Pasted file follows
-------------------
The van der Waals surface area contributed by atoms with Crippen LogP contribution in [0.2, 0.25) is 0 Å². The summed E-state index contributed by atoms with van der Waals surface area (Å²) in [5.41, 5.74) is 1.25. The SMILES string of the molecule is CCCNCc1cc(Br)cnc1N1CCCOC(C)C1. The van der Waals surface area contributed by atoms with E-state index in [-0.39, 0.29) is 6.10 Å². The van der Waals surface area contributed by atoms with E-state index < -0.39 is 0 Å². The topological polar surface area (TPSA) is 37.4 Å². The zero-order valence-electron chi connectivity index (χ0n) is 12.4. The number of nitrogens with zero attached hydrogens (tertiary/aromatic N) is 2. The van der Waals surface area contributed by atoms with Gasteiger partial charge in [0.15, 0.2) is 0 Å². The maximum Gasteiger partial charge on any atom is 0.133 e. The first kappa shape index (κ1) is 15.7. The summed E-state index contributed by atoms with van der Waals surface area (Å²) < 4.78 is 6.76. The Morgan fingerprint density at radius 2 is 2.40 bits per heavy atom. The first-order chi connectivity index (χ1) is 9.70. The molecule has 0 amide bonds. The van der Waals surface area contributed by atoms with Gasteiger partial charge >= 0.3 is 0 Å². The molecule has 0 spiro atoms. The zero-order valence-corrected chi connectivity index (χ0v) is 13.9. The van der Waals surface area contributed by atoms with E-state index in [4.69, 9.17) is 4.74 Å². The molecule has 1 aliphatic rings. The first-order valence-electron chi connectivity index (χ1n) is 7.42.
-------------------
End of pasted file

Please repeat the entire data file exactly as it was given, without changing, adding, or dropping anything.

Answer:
The van der Waals surface area contributed by atoms with Crippen LogP contribution in [0.2, 0.25) is 0 Å². The summed E-state index contributed by atoms with van der Waals surface area (Å²) in [5.41, 5.74) is 1.25. The SMILES string of the molecule is CCCNCc1cc(Br)cnc1N1CCCOC(C)C1. The van der Waals surface area contributed by atoms with E-state index in [-0.39, 0.29) is 6.10 Å². The van der Waals surface area contributed by atoms with E-state index < -0.39 is 0 Å². The topological polar surface area (TPSA) is 37.4 Å². The zero-order valence-electron chi connectivity index (χ0n) is 12.4. The number of nitrogens with zero attached hydrogens (tertiary/aromatic N) is 2. The van der Waals surface area contributed by atoms with Gasteiger partial charge in [0.15, 0.2) is 0 Å². The maximum Gasteiger partial charge on any atom is 0.133 e. The first kappa shape index (κ1) is 15.7. The summed E-state index contributed by atoms with van der Waals surface area (Å²) < 4.78 is 6.76. The Morgan fingerprint density at radius 2 is 2.40 bits per heavy atom. The first-order chi connectivity index (χ1) is 9.70. The molecule has 0 amide bonds. The van der Waals surface area contributed by atoms with Gasteiger partial charge >= 0.3 is 0 Å². The molecule has 0 spiro atoms. The zero-order valence-corrected chi connectivity index (χ0v) is 13.9. The van der Waals surface area contributed by atoms with E-state index in [4.69, 9.17) is 4.74 Å². The molecule has 1 aliphatic rings. The first-order valence-electron chi connectivity index (χ1n) is 7.42.